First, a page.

See also[edit]


  1. ^ AA Markov, The theory of algorithms, American mathematical society translations series [2] 15: 1-14 (1960).
  2. ^ R. Brown, A brief account of microscopical observations made in the months of June, July and August, 1827, on the particles contained in the pollen of plants; and on the general existence of active molecules in organic and inorganic bodies, Philosophical magazine N. S 4 161-173 (1828).
  3. ^ JBJ Fourier, Theorie analytique de la chaleur, Didot Paris: 499-508 (1822).
  4. ^ R. Brown, A brief account of microscopical observations made in the months of June, July and August, 1827, on the particles contained in the pollen of plants; and on the general existence of active molecules in organic and inorganic bodies, Philosophical magazine N. S 4 161-173 (1828).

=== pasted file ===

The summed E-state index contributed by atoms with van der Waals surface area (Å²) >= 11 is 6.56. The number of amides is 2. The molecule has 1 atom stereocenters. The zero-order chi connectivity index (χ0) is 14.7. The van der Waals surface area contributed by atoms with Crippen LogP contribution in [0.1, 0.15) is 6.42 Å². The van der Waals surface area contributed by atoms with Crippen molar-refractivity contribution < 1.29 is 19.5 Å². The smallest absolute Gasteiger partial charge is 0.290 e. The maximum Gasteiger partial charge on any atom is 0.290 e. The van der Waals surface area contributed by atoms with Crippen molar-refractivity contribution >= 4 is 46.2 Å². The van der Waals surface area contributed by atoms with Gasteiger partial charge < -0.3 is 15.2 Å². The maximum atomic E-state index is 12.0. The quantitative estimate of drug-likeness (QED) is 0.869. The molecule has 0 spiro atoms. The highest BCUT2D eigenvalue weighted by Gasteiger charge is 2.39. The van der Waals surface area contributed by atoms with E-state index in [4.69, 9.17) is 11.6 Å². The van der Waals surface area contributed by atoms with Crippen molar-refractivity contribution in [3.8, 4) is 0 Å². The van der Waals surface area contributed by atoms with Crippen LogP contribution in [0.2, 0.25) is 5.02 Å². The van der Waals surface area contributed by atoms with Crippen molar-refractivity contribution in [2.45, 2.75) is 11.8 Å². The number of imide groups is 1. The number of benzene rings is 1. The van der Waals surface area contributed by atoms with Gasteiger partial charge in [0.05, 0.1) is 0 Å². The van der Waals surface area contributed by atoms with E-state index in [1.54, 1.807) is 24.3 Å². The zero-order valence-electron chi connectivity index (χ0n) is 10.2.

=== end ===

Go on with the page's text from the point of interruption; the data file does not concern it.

5. ^ A Einstein, Die von der molekularkinetishen theorie der warme geforderte bewegung von in ruhenden flussiigkeiten sspendierten teilchen, Ann. Phys. 18(8): 599-560 (1905).
  6. ^ A. Fick, Ueber Diffusion, Pogg. Ann. Phys. Chem. 170 (4. Reihe 94), 59-86 (1855).
  7. ^ CF Gauss, Allgemeine lehsatze in beziehung auf die im verkehrten verhaltnisse des quadrats der entfernung wirkenden anziehung-und abstossungs- krafte, Res Beob magn 4 (1): 1 (1840).
  8. ^ a b c d e f Takahisa Okino, Mathematical Physics in Diffusion Problems, Journal of Modern Physics 6: 2109-2144 (2015).
  9. ^ P. Langevin, On the theory of Brownian motion, Compts Rendus Acad Sci (Priss) 146: 530-533 (1908).
  10. ^ L. Boltzmann, Zur integration der diffusionscoefficienten, Ann Rev Phys Chem 53: 959-964 (1894).
  11. ^ C. Matano, On the relation between diffusion-coefficients and concentrations of solid metals, Jpn J Phys 8: 109-113 (1933).
  12. ^ Takahisa Okino, New mathematical solution for analyzing interdiffusion problems, Mater Trans 52: 2220-2227 (2011).